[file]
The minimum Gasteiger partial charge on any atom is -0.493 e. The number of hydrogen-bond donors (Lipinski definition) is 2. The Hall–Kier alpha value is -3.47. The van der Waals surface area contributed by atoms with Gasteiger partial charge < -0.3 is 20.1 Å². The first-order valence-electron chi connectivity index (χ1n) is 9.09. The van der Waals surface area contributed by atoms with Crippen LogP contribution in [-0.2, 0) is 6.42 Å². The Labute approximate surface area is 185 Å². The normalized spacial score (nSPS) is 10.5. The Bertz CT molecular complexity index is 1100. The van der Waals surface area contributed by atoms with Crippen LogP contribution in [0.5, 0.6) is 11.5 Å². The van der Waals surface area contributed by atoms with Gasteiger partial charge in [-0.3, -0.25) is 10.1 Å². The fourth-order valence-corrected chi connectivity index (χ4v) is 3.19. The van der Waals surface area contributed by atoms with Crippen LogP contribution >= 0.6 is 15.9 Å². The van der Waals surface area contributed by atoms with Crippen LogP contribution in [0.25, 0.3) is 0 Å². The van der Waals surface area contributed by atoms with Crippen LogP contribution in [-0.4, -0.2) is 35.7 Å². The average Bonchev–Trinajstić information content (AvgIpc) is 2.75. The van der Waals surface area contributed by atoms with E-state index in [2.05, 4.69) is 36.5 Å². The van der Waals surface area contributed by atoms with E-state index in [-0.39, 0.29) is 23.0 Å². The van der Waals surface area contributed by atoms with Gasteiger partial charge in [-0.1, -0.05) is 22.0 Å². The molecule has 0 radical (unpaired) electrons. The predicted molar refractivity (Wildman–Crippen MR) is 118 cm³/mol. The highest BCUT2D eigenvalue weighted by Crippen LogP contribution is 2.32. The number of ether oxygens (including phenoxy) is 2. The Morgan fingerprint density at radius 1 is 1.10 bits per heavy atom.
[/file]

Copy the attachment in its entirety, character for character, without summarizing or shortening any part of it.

The minimum Gasteiger partial charge on any atom is -0.493 e. The number of hydrogen-bond donors (Lipinski definition) is 2. The Hall–Kier alpha value is -3.47. The van der Waals surface area contributed by atoms with Gasteiger partial charge < -0.3 is 20.1 Å². The first-order valence-electron chi connectivity index (χ1n) is 9.09. The van der Waals surface area contributed by atoms with Crippen LogP contribution in [-0.2, 0) is 6.42 Å². The Labute approximate surface area is 185 Å². The normalized spacial score (nSPS) is 10.5. The Bertz CT molecular complexity index is 1100. The van der Waals surface area contributed by atoms with Crippen LogP contribution in [0.5, 0.6) is 11.5 Å². The van der Waals surface area contributed by atoms with Gasteiger partial charge in [-0.3, -0.25) is 10.1 Å². The fourth-order valence-corrected chi connectivity index (χ4v) is 3.19. The van der Waals surface area contributed by atoms with Crippen LogP contribution >= 0.6 is 15.9 Å². The van der Waals surface area contributed by atoms with Crippen LogP contribution in [0.25, 0.3) is 0 Å². The van der Waals surface area contributed by atoms with Crippen LogP contribution in [-0.4, -0.2) is 35.7 Å². The average Bonchev–Trinajstić information content (AvgIpc) is 2.75. The van der Waals surface area contributed by atoms with E-state index in [2.05, 4.69) is 36.5 Å². The van der Waals surface area contributed by atoms with E-state index in [-0.39, 0.29) is 23.0 Å². The van der Waals surface area contributed by atoms with Gasteiger partial charge in [-0.1, -0.05) is 22.0 Å². The molecule has 0 radical (unpaired) electrons. The predicted molar refractivity (Wildman–Crippen MR) is 118 cm³/mol. The highest BCUT2D eigenvalue weighted by Crippen LogP contribution is 2.32. The number of ether oxygens (including phenoxy) is 2. The Morgan fingerprint density at radius 1 is 1.10 bits per heavy atom.